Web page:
New data show that seniors housing developments that include an integrated care approach, such as deploying health care services like primary care and nurse practitioners, can reduce costly emergency room (ER) visits and inpatient hospital stays.

The research from ATI Advisory—released at the 2020 National Investment Center (NIC) for Seniors Housing and Care Spring Conference—compared an assisted living community that incorporates health care services with communities that do not provide health care. From this comparison, ATI found hospital usage rates declined by more than 50 percent in the integrated care model.

The actual statistics found that ER visits for the assisted living community without integrated care ran at a rate of 1.34 visits per person, per year. The integrated model, however, had a rate of 0.52 visits per person, per year.

“The data reveal a tremendous opportunity to reduce hospital-based health care services that put seniors’ health at risk and drive costs upward,” said Anne Tumlinson, founder and chief executive officer (CEO) of ATI Advisory.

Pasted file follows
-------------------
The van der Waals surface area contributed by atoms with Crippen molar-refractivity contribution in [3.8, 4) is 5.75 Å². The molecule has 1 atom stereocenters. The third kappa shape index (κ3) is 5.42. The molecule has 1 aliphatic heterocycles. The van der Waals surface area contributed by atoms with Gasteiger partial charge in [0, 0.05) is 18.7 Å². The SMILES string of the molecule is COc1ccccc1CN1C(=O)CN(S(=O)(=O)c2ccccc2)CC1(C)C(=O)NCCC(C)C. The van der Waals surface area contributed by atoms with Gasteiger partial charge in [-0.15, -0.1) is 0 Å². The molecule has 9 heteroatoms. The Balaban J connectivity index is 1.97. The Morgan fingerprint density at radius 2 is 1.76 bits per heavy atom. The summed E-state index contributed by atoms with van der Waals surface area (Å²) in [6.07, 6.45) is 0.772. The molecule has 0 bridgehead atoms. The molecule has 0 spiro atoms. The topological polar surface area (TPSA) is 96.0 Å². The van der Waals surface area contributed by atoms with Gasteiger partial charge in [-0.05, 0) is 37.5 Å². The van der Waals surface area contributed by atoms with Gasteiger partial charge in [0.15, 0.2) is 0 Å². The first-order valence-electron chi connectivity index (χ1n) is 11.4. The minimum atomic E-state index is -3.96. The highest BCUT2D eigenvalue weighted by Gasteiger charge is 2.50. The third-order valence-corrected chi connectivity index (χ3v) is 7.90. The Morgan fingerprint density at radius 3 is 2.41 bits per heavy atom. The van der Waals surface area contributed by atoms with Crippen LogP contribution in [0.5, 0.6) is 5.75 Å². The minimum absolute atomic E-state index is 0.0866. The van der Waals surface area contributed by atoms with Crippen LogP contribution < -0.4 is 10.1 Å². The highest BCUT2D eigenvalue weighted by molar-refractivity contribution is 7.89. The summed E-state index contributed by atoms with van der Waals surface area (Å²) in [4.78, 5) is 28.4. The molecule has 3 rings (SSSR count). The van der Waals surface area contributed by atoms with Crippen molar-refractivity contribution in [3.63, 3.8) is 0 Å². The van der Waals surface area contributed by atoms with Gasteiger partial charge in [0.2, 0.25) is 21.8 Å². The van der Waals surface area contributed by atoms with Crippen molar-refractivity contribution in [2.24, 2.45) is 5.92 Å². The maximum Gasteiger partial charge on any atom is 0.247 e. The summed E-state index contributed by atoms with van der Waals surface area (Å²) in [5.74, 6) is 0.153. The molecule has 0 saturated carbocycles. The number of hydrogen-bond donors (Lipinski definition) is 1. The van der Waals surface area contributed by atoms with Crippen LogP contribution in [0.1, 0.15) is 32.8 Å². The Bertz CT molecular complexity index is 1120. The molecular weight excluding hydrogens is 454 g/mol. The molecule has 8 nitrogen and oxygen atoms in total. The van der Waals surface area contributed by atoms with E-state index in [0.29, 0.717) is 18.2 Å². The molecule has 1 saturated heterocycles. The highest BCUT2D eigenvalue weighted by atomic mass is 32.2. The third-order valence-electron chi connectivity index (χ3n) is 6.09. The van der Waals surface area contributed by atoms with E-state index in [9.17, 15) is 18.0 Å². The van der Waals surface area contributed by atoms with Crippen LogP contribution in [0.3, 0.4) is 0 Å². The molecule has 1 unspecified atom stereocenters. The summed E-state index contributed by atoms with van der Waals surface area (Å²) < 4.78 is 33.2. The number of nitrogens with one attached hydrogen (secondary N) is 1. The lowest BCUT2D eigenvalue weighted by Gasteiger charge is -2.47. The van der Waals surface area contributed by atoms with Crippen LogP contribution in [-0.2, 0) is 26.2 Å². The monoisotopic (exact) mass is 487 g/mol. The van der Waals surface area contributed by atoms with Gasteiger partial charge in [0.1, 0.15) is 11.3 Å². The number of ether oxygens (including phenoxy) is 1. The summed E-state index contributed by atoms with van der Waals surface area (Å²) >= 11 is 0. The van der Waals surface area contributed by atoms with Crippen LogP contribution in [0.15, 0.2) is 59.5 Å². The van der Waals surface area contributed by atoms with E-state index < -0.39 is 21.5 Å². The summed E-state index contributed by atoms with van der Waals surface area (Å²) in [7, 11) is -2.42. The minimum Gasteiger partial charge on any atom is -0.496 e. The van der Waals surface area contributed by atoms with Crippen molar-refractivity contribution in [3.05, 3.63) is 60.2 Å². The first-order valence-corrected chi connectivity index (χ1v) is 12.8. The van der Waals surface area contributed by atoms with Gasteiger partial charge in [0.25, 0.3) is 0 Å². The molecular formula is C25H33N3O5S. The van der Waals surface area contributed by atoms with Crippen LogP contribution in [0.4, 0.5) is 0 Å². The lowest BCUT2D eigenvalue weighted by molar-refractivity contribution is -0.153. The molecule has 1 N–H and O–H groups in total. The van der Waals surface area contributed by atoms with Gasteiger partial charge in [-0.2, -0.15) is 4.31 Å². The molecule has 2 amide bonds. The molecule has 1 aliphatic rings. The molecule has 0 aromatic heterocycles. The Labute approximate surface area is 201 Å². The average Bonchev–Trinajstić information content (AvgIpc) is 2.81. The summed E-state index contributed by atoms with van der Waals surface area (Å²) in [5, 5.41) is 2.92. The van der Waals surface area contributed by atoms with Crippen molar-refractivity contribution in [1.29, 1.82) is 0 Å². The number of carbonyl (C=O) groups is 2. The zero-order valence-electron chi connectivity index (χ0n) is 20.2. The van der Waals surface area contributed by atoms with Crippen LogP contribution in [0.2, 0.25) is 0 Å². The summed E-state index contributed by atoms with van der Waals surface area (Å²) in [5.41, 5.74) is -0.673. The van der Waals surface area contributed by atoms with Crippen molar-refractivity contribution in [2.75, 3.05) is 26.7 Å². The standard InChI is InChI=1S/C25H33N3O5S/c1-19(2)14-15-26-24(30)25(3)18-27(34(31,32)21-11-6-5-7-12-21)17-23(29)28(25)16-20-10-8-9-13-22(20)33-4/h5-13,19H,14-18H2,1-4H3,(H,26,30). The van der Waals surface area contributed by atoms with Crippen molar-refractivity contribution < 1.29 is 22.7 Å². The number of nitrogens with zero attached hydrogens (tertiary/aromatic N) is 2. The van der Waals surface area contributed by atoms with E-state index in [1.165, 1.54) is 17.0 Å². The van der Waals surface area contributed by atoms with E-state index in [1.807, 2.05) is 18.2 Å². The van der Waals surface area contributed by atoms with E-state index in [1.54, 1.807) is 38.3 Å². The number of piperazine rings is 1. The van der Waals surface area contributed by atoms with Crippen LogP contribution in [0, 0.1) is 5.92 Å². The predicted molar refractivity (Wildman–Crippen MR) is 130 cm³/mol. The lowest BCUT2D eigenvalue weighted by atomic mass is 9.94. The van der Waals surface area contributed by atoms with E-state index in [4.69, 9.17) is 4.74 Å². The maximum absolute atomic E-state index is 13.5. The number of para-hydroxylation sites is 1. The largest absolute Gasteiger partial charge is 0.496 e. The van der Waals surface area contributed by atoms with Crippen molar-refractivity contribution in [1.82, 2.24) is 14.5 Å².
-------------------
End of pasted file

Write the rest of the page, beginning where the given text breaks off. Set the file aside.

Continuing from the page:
“Putting housing and health care under the same roof promises better coordination and results,” she said.

The researchers found that incorporating a nurse practitioner and case manager into a senior living facility’s operation can reduce the number of inpatient hospital admissions from 430 admissions to 300 admissions per 1,000 residents.

“This is a powerful message for the seniors housing community. If you aren’t considering how to engage insurers and hospital systems to integrate health care services into your housing model, owners and operators forgo an opportunity to improve care outcomes,” said Brian Jurutka, NIC president and CEO.

“Owners and operators need to take steps that support the improvements in health and health care spending that patients, taxpayers, and governments continue to demand,” he said.